Nipple discharge is common and usually not serious, but it may be a symptom of an underlying condition. It’s always a good idea to discuss any new discharge with a healthcare professional.

Nipple discharge is any fluid or other liquid that comes out of your nipple. It might come out on its own or only if you squeeze the nipple.

Nipple discharge is common during reproductive years, even if you’re not pregnant or nursing. In fact, more than 80% of females experience it at some point in their lives.

Discharge is usually not serious. Still, it can be a sign of breast cancer, so it’s worth talking about with a doctor.

Keep reading to learn more about the different types of nipple discharge and when you should talk with your doctor.

Did you know?

Each breast contains about 20 milk ducts, and fluid can leak from them. It’s typical for some milk to leak out of your nipple when you’re pregnant or lactating.

Nipple discharge comes in many colors. The color may give you some clues about the cause. The chart below lists the discharge colors and possible causes if you’re not lactating:

ColorPossible cause
white, cloudy, yellow, or filled with pusan infection of the breast or nipple
brown or cheese-likemammary duct ectasia (blocked milk duct)
clearbreast cancer, especially if only coming from one breast
breast cancer

The causes listed are only suggestions. If you notice nipple discharge of any color, you should contact a doctor for a proper diagnosis.

Discharge can also come in several textures, such as thick, thin, or sticky.

Some other symptoms you might have with nipple discharge include:

  • breast pain or tenderness
  • lump or swelling in the breast or around the nipple
  • nipple changes, like turning inward, dimpling, changing color, itching, or scaling
  • skin changes, such as rash or lesions
  • redness
  • breast size changes, such as one breast that’s larger or smaller than the other
  • fever
  • missed periods
  • nausea or vomiting
  • fatigue

Is it okay to squeeze out nipple discharge?

The discharge might come out of just one or both nipples. It can leak out on its own or if you squeeze the nipple. That said, it’s not a good idea to squeeze it. This can make any underlying undiagnosed conditions worse. If you leave it alone, the discharge should stop on its own.

When you’re pregnant or lactating, small amounts of milk might leak out. The leakage can start early in pregnancy, and you could continue to see milk for up to 2 or 3 years after you stop nursing.

However, you may have discharge even if you’re not pregnant or lactating. Other causes of nipple discharge include:

  • birth control pills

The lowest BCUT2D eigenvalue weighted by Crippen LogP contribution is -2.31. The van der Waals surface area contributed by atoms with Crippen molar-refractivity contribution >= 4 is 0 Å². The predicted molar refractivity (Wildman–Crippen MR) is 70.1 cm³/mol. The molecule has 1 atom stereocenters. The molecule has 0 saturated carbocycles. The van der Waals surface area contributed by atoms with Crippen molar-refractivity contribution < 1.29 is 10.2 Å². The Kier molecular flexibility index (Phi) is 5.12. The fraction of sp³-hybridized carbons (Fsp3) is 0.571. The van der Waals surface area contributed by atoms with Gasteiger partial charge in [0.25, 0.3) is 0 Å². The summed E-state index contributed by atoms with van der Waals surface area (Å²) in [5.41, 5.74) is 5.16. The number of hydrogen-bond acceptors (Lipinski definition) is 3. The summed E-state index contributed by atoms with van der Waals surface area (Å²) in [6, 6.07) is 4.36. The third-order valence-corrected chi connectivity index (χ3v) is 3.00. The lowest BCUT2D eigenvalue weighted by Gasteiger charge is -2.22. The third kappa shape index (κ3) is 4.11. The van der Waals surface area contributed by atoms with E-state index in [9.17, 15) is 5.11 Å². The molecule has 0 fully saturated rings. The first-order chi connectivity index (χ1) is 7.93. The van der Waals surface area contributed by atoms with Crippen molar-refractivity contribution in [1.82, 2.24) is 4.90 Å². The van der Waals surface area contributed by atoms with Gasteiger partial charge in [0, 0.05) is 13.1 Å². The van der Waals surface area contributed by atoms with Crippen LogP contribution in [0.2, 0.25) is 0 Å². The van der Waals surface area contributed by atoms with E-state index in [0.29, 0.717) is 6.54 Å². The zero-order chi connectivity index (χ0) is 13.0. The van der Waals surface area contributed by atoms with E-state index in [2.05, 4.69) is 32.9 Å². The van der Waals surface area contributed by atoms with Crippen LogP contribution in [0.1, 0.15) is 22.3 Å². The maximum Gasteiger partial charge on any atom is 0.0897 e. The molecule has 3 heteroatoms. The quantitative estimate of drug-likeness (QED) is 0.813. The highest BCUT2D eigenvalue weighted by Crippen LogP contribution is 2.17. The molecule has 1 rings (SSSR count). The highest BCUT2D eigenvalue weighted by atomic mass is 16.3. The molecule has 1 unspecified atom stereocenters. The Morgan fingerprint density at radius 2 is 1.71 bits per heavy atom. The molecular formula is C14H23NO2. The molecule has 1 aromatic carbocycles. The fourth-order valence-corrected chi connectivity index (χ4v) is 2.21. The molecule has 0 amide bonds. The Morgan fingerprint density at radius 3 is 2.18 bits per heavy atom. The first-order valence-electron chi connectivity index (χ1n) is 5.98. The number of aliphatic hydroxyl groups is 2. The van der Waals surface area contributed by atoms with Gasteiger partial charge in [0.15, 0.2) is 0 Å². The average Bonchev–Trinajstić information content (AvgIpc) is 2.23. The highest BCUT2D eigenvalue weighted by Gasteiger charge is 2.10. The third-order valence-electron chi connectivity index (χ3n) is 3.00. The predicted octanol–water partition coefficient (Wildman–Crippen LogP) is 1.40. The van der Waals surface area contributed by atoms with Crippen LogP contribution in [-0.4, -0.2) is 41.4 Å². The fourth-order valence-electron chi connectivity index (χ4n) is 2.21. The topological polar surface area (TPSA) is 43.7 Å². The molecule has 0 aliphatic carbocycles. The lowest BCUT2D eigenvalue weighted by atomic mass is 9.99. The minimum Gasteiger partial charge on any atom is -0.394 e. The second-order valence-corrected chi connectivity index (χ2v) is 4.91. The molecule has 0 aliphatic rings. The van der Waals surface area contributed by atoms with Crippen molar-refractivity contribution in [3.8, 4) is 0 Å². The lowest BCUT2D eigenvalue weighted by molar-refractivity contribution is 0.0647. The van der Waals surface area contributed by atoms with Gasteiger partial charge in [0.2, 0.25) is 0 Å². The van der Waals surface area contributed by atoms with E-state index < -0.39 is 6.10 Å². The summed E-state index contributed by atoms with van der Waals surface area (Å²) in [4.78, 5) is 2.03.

• breast infection or abscess
  • duct papilloma, a harmless wart-like growth in your milk duct
  • drugs that increase levels of the milk-producing hormone prolactin, such as antidepressants and tranquilizers
  • excess stimulation of the breast or nipple
  • fibrocystic breasts
  • hormone changes during your period or menopause
  • injury to the breast
  • mammary duct ectasia, known as a blocked milk duct
  • prolactinoma, a noncancerous tumor of the pituitary gland
  • underactive thyroid gland
  • breast cancer

Breast cancer can cause nipple discharge, especially ductal carcinoma in situ (DCIS), an early form of breast cancer that starts in the milk ducts. It can also happen with Paget’s disease of the breast, a rare type of breast cancer that involves the nipple.

If you do have breast cancer, the discharge will probably come from one breast only. You may have a lump in your breast, too.

Discharge isn’t often due to cancer, however. Research on its prevalence is variable, suggesting that cases of nipple discharge turn out to be malignant cancer in about 9% to 21% of cases.

It’s still a good idea to get any breast discharge checked out, especially if it’s a new symptom for you.

Nipple discharge is usually nothing to worry about. Still, because it can be a sign of breast cancer, it’s worth having a doctor check it out. It’s especially important to see a doctor if:

  • You have a lump in your breast.
  • You have nipple or skin changes, such as crusting or a color change.
  • You have pain in your breast or other symptoms of breast cancer.
  • The discharge is bloody.
  • Only one breast is affected.
  • The discharge doesn’t stop.

In males, it’s important to see a doctor if you notice any nipple discharge, as it’s uncommon.

Your doctor will start by asking questions about the discharge, including:

  • When did the discharge start?
  • Is it in one breast or both?
  • Does it come out on its own, or do you have to squeeze the nipple to produce it?
  • What other symptoms do you have?
  • What medications do you take?
  • Are you pregnant or nursing?

The doctor will do a clinical exam to check your breasts for lumps or other signs of cancer. You may also have one or more of these tests:

  • Biopsy: In a biopsy, the doctor removes a small sample of tissue from your breast to check it for cancer.
  • Mammogram: A mammogram is a test that takes X-ray pictures of your breasts to help a doctor look for cancer.
  • Ductogram: This test uses mammography and an injected contrast material to display an image of the milk ducts inside your breasts.
  • Ultrasound: An ultrasound uses sound waves to create images of the inside of your breasts.

Your doctor will also likely do a urine or blood test to find out if you’re pregnant.

Once you know what’s causing the nipple discharge, you can treat it if necessary. Discharge that’s due to pregnancy, breastfeeding or chestfeeding, or hormonal changes may not need to be treated.

Your doctor may treat discharge from other causes based on the condition.

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